Classic Characters: Robin Hood, the Pastoral Rogue

Robin Hood is a fascinating character that has seen quite a few face-lifts over the years. The basic idea is that Robin and his band of outlaws, the merry men, ambush the wealthy and redistribute their ill-gotten gain to the desperately poor. Any mention of this character in the modern context is sure to excite those who are overly sensitive to the ideas of class warfare. Then again, maybe we are due for a really good Robin Hood movie, especially in the age of giant banks engaged in criminal activities and the NSA spying on the little guy.

The costume is a little too idealized though…

The early mentions of Robin Hood do not place him in the nobility, but rather have him belonging to the Yeoman class, a ground somewhat above peasants in the medieval order. In these stories Robin does not always give his gains to the poor, but he nonetheless show uncommon compassion for an outlaw. These lines from the Gest of Robyn Hode (~1475)  sum it up nicely.

loke ye do no husbonde harme 
That tilleth with his ploughe.
No more ye shall no gode yeman
That walketh by gren-wode shawe;
Ne no knyght ne no squyer
That wol be a gode felawe,
he was a good outlawe,
And dyde pore men moch god.
(Basically don’t pick on poor people, including good Knights)

In later tales Robin Hood is often portrayed as a displaced nobleman, and a jovial one at that. Ivanhoe popularizes this view. He is still kind to the poor however, that rarely changes.

The outlaw leader is often portrayed as highly skilled with sword, staff, and wrestling. However his skill with a bow stands out. Very few characters arising from the medival tradition are celebrated for their archery, but Robin stands the test of time as a brilliant marksman, whose feats of skill with arch and arrow rival those of older Heroes like Odysseus and Apollo in some ways. The favoured tale of Robin sneaking into an Archery Contest and splitting an arrow down the centre of the bull’s eye to win leaps to mind.

Robin is also known for his survival and leadership skills. He can coordinate and control his varied band of outlaws, who seem to follow him with the sort of congenial loyalty reserved for the very best leaders. Often they join his band after he beats or engages them in some sort of contest. They live in great comfort in the wilderness, and are often portrayed as living off the land in a comfortable and idyllic fashion. Robin in particular is familiar with the land, very much at home in the wilds, be they idealized or dangerous. Often this gives him a tremendous advantage over his foes.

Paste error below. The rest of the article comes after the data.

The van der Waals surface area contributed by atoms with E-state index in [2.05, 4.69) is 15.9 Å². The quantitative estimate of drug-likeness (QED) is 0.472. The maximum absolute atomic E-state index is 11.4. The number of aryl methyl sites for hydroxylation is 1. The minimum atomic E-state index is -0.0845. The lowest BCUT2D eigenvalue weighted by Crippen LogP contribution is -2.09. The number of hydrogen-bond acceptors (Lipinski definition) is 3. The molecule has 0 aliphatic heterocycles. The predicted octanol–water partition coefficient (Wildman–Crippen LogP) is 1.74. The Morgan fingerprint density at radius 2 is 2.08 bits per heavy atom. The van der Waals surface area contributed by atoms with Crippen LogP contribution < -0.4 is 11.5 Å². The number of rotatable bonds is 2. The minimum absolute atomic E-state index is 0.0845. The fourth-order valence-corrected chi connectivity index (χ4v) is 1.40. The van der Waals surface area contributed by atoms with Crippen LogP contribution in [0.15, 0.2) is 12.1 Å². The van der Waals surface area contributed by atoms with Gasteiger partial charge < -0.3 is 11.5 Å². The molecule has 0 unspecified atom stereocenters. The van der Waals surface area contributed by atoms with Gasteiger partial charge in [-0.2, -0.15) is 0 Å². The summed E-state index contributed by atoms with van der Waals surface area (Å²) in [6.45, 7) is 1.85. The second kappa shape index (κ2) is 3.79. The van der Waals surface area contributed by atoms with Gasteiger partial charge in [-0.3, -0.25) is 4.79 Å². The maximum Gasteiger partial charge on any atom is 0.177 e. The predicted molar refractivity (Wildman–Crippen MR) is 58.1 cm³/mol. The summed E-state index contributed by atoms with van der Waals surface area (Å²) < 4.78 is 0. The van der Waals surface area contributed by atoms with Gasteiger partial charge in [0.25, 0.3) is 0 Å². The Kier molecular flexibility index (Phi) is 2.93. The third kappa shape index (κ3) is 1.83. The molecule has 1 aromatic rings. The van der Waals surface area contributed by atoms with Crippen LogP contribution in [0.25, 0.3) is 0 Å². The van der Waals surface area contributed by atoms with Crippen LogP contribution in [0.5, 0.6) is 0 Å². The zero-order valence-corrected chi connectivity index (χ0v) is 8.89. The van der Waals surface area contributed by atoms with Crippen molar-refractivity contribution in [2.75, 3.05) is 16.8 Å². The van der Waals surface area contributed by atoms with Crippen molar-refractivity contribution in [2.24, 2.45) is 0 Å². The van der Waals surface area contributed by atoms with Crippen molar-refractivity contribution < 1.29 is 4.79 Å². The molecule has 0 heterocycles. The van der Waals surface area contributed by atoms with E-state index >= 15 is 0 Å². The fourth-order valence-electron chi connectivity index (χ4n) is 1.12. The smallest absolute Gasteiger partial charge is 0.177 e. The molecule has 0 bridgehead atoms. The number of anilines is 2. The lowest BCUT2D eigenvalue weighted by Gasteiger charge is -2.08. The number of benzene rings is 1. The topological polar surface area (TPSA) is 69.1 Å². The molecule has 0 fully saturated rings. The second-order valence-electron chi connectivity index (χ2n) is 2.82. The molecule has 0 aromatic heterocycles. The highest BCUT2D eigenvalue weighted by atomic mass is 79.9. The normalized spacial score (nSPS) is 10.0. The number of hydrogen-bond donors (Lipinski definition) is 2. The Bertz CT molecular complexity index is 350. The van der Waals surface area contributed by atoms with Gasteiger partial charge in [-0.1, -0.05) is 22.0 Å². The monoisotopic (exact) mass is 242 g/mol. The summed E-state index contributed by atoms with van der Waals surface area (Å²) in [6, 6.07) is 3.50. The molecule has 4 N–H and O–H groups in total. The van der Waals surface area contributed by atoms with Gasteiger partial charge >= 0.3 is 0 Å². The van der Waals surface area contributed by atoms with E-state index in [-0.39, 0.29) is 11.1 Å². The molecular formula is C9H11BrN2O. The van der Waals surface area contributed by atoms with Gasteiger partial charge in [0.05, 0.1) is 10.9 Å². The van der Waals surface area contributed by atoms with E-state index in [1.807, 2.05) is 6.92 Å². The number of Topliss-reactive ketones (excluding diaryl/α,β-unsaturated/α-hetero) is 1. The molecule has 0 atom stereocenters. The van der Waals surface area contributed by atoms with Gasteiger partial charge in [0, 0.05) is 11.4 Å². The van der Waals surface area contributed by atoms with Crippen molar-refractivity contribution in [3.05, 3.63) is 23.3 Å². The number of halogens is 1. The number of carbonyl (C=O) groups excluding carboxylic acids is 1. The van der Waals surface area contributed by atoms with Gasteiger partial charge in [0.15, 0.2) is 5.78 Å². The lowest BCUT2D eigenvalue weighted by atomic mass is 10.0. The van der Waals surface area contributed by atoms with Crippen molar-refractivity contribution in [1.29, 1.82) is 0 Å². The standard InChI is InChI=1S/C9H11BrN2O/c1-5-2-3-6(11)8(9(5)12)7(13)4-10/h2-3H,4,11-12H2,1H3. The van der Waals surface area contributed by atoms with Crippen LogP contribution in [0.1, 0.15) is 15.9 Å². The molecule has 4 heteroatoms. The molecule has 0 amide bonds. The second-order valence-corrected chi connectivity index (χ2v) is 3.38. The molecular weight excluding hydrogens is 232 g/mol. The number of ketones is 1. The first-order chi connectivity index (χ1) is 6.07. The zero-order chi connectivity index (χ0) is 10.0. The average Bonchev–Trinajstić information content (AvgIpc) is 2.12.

I feel that Robin Hood, especially early Yeoman Robin Hood, provides an archetype for many rogues in Modern Fantasy. He takes advantage of stealth and trickery, fighting from ambush and employing less than honourable tactics. His motive is not to conquer or do harm, but to profit and live free. If you were to removed Robin from the wilderness and gritty up the Merry Men, you would have a ready made fantasy take about a gang of misfits hunted by the law or a deadly assassin rebelling against the law. I don’t think that this a coincidence at all. The tale resonates especially well with modern audience with so many of the characters achieving greatness despite coming from lowly backgrounds instead of the aristocracy. There is a little bit of Robin Hood in many of the Rogues in Fantasy, these days.

Another rogue-like trait is Robin’s use of cunning to overcome foes with a great advantage in brute power, a trait that is turned against him in the tales of his death when he is betrayed by a corrupt Prioress. The idea of intellect over brawn is a very agreeable notion to most modern readers.

The Aristocratic versions of Robin hood bear a resemblance to Batman. Like Robin Hood, Batman is a tremendously skilled, tactically-minded individual, who often works as an outlaw. Batman defends the people of Gotham, and while he does not rob to the rich to give to the poor his skill set and method of operation are very similar. Robin is portrayed as moving through the trees in a fairly similar fashion to the way Batman gets around the concrete jungle. Both rely on stealth and cunning against foes who are much stronger, and both take on a corrupt social order. Batman is often portrayed as grim, but at some points so was Robin Hood (and Adam West Batman was hardly grim at all.) It is interesting to see close ties between two characters who seem so different and it is worth further consideration…

Finally the most interesting pattern that Robin Hood invokes for Modern Fantasy lies in the idea of Guerrilla Warfare. In many versions of the story Robin and the Merry Men wage war against an illegitimate government. Much like historical Guerrilla Fighters they shelter in the wilderness and seek allies among the common people. On both accounts; the damage they seek to inflict on the enemy is often economic and logistical, humiliating the enemy and causing them to look foolish. Can I picture Robin Hood as a Che Guevara type figure? easily. The comparison is a very easy one to make, and is one of the reason that hackles rise among the local 1% fan club every time a Robin Hood movie comes along.

Robin Hood, leader of the Merry Men of Sherwood forest is an influential character. He provides a clear archetype for many daring and cunning Rogues, even if their adventures take place in cities instead of forests. And if you dig a little deeper you can come with some far more interesting parallels for devices that would be excellent in Modern Fantasy!

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